PATH actively tracks outcomes of its services. The capacity for ongoing research and Program Quality Improvement is enhanced through PATH in Minnesota’s association with PATH North Dakota and PATH Idaho. The organization has both a full-time director of quality outcomes and a part-time doctoral level research director.
PATH uses the Evolv system for maintaining electronic information. This system helps us in understanding composite information about the youth in care and provides basic information for evaluating our services. The Evolv client information system also allows the agency to produce a variety of agency or regional specific research reports that can help the referring agency focus on desired outcomes and measure effectiveness.
PATH is committed to using evaluation and research to influence and improve our services. The following is some of what we have learned.
Most Needy Youth
Research at Minot State University shows that PATH North Dakota was serving the state’s most difficult children in terms of behavior and mental health diagnosis, in comparison to group homes and residential treatment facilities. This research, and similar research elsewhere, leads us to believe that most children can be successfully served in foster family settings.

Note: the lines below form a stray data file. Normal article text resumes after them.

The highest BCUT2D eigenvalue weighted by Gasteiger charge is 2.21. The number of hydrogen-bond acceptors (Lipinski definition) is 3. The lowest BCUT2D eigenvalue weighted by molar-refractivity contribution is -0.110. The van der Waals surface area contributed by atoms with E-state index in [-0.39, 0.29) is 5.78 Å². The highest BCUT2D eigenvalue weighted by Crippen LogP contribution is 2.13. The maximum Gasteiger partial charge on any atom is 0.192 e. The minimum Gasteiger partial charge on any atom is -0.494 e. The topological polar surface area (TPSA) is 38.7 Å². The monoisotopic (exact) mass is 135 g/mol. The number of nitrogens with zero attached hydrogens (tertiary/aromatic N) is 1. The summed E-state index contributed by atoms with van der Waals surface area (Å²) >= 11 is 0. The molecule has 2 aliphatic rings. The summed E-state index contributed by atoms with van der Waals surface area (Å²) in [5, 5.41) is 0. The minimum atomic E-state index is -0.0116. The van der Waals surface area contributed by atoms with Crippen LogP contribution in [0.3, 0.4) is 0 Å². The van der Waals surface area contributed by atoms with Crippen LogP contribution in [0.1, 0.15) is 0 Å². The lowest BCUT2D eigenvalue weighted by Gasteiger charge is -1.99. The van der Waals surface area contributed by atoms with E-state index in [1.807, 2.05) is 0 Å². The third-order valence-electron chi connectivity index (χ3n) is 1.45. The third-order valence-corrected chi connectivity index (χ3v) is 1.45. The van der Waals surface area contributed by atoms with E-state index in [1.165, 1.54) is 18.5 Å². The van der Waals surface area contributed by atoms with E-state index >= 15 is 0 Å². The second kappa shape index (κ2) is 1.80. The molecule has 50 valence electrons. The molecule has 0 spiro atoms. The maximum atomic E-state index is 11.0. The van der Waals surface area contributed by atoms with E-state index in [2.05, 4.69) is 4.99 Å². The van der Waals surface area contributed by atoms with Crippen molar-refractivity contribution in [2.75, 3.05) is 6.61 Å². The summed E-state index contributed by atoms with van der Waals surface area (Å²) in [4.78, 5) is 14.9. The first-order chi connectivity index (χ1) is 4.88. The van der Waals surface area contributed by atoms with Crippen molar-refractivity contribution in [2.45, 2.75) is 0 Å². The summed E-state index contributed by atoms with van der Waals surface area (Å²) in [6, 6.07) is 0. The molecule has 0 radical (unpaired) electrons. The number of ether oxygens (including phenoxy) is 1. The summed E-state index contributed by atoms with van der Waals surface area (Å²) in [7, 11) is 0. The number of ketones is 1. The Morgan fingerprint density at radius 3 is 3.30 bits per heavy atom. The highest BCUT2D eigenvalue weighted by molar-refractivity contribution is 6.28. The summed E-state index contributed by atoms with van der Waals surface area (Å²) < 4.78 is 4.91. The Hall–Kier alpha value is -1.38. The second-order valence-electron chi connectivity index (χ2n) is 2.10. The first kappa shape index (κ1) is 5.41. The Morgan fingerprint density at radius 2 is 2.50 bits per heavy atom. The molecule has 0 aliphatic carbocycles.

Mental Health Diagnosis
Children and youth in care show multiple mental health diagnosis. Common diagnosis include: Depression, Reactive Attachment Disorder, Conduct Disorder, Attention Deficit Hyperactivity Disorder, Disruptive Behavior Disorder, Aspergers, Autism, and developmental disorders.
The SRDI (SAFY Risk of Discharge Inventory) inventory is used to help measure and avoid unplanned discharges, and safety plans were established in 95% of situations. As a result unplanned discharges and incident reports are minimized. Placement stability is maximized. Based on this evaluation, we are now considering also implementing the SRDI at PATH.
Our information from PATH in Minnesota indicates that about 77% of children discharged from foster care go into less restrictive environments. Last year permanent family connections were established for 68% of kids while in care.
The PATH North Dakota Family Support program helped prevent out-of-home placement in 78% of its matches. The program helped families with a variety of situations, including children’s mental health, parent disability, and kinship care. These successful outcomes are why we are now working to develop this program at PATH.